The Hawks own the No. 3 pick in the NBA draft Thursday. They hope to find a franchise player, but how realistic is it for them to do so?
To get an idea, we can look at some historical data about players selected with the No. 3 overall pick. In 2014 FiveThirtyEight.com’s Nate Silver analyzed drafts to estimate the number wins produced by players at each draft position.
Silver studied the five-year Basketball Reference Win Shares produced by players drafted beginning in 1985, the first year of the lottery, through 2014. The five-year window is important because that’s how long teams have contractual control over first-round draft picks (with salary-matching rights for restricted free agents in the final year).
Silver found that third picks during those years produced an average of 26 Win Shares in their first five seasons. For context, here are the NBA players drafted during the lottery era who produced between 25 and 27 Win Shares over their first five seasons:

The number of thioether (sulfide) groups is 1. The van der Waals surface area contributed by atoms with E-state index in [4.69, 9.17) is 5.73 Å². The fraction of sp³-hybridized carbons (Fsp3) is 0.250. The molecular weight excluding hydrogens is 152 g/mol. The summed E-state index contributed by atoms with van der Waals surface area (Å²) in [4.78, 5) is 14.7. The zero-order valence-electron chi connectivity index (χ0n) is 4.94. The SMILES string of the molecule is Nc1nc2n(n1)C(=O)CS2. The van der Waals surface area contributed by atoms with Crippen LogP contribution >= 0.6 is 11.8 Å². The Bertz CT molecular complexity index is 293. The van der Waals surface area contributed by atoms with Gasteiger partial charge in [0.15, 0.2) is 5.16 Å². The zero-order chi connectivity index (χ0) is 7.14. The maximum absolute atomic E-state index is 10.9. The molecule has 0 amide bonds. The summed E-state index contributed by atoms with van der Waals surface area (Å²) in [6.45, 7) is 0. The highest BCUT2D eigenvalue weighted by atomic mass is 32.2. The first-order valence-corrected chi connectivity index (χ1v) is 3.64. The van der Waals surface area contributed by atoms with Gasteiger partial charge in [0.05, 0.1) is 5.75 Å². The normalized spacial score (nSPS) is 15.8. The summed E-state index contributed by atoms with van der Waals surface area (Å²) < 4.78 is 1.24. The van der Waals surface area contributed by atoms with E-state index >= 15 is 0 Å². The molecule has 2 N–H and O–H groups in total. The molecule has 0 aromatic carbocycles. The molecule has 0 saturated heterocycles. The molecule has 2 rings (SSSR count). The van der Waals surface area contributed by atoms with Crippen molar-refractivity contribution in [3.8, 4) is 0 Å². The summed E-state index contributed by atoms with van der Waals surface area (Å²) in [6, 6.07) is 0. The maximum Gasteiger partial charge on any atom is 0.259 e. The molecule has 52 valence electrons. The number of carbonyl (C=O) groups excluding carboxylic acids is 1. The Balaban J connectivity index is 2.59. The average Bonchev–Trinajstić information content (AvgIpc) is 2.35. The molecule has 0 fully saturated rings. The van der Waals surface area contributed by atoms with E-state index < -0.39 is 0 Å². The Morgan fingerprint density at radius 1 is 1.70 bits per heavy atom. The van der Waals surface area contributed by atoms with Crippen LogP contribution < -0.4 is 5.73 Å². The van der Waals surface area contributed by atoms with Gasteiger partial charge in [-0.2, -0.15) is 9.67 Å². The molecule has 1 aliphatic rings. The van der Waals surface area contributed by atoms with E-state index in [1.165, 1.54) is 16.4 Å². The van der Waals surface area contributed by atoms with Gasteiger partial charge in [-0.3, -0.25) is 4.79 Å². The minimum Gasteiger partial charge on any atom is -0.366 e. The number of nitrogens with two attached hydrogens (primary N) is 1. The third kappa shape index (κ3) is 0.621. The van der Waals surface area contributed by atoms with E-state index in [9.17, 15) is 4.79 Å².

Mitch Richmond would blossom later in his career and end up in the Hall of Fame. John Wall is a five-time All-Star. The rest of the list includes some good players but no franchise-changers.
Look at the list of No. 3 picks during the lottery era and you’ll see the variance from the best player (Pau Gasol) to the median (Raef LaFrentz) to the worst (Adam Morrison). The Hawks would hit the jackpot to get a player like Gasol, James Harden, Carmelo Anthony or Al Horford, but that’s not likely.
There’s a lot of luck involved in the draft. Silver notes that in the 2007 draft Kevin Durant was the No. 2 pick behind Greg Oden. Hawks general manager Travis Schlenk has pointed out that when he was with Golden State, the Warriors got lucky that Minnesota took point guards Ricky Rubio and Jonny Flynn immediately before Golden State nabbed Steph Curry. And the Warriors have been lucky that Curry’s recurring ankle issues haven’t derailed his career.
The Hawks are in a good position with the No. 3 pick. But if there is a potential franchise player in this draft they must correctly identify him, trust that he’s available when they pick and then help that player reach his full potential within five years.
All that can happen but, as the history of the draft shows, the Hawks are more likely to end up with a good-not-great player at No. 3.
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